However, he was that type who finds himself in his full lively existence whenever he is alone contemplating under shelter of the sanctuary of wisdom, and he dedicated his life to seeking truth and certitude. Abu Ad-Dardaa’, the wise man of those great days (May Allah be pleased with him) was a person who looked forward to His Prophet (PBUH), and he also believed that this faith, with its duties and understanding, was the only ideal way to truth.

Thus, he was engrossed with his faith, dedicating himself to it and forming his life strictly, wisely, and seriously according to it. He walked on that path till he arrived at the truth and took his high position among the truthful ones when communing with his Lord and reciting this verse: < Truly, my prayer and my devotion, my life and my death are all for GOD, the Lord of the Worlds > (6 : 162).

Yes, the struggle of Abu Ad-Dardaa against and with himself ended in the attainment of this high spiritual position, remote superiority, and personal sacrifice which made him dedicate all his life to Allah, the Cherisher of the Worlds.

Now, let us approach the saint and wise man. Do you observe the light that radiates round his forehead? Do you smell the good perfume coming from his direction? It is the light of wisdom and the perfume of faith. Faith and wisdom have come together happily in this man. His mother was asked about what he liked best; she answered, “Contemplation and consideration.” This is completely in accord with the saying of Allah in more than one verse < . . . Therefore take warning, you, who have eyes to see! > (59 : 2).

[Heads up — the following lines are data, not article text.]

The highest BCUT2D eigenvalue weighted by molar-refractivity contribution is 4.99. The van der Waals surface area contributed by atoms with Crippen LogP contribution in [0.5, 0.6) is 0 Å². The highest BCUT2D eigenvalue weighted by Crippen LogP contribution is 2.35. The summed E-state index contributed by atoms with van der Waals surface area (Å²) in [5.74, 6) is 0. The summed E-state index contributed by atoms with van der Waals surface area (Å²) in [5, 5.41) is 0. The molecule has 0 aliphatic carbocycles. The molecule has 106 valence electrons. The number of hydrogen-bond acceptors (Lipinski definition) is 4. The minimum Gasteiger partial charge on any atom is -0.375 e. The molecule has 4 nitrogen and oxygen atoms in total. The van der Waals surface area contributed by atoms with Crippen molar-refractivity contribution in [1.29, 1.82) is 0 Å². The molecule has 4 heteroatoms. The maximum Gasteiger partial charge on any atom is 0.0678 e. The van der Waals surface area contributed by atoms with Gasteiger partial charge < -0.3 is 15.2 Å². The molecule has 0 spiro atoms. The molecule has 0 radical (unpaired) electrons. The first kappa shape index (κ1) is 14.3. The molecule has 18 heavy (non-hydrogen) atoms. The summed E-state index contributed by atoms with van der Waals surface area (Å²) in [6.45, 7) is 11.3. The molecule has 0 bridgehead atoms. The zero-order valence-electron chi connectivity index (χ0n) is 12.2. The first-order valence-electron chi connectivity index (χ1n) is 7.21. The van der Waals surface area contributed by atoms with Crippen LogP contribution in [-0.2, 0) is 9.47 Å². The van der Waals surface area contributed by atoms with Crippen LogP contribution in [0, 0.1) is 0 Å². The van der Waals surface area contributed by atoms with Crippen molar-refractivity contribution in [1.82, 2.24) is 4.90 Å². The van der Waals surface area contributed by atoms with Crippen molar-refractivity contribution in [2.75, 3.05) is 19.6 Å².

When he urged his brothers to contemplate and think, he said to them, “Contemplation for an hour is better than worshipping for the whole night.” Worshipping and contemplation and seeking after truth overpowered him and all his life.

On the day he embraced Islam and pledged his allegiance to the Prophet (PBUH) in this glorious religion, he was a successful trader of Al-Madiinah. He spent a part of his life in trade before he embraced Islam and before the Prophet (PBUH) and the Muslims migrated to Al-Madiinah.

He had just embraced Islam a short time before when… But, let him complete the speech for us: I embraced Islam at the hands of the Prophet (PBUH) and I was a trader. I wanted to combine trade and worship, but they would never go together. I abandoned trade and retained worship. Today, it doesn’t please me to sell and buy to earn 300 dinars a day, although my shop is at the door of the mosque. I can’t say that Allah forbids selling, but I’d like to be of those whom neither traffic nor merchandise can divert from remembrance of Allah.

Do you see how he speaks completely and correctly, while wisdom and truth shine through his words. He hurries before we ask him, “Does Allah forbid trade, 0 Abu Ad-Dardaa’?” He hurries to sweep away this question from our minds and refers us to the superior goal that he was seeking and for which he left trade, in spite of his success as a trader.

He was a man searching for spiritual excellence and superiority and looking for the maximum degree of perfection available to human beings. He wanted worship as a ladder that raises him to the highest level of goodness and approaches right in its glory and truth in its shining origin. If he wanted worship to be merely duties to be done and prohibition to be left, he could manage both his worship and his trade and deeds.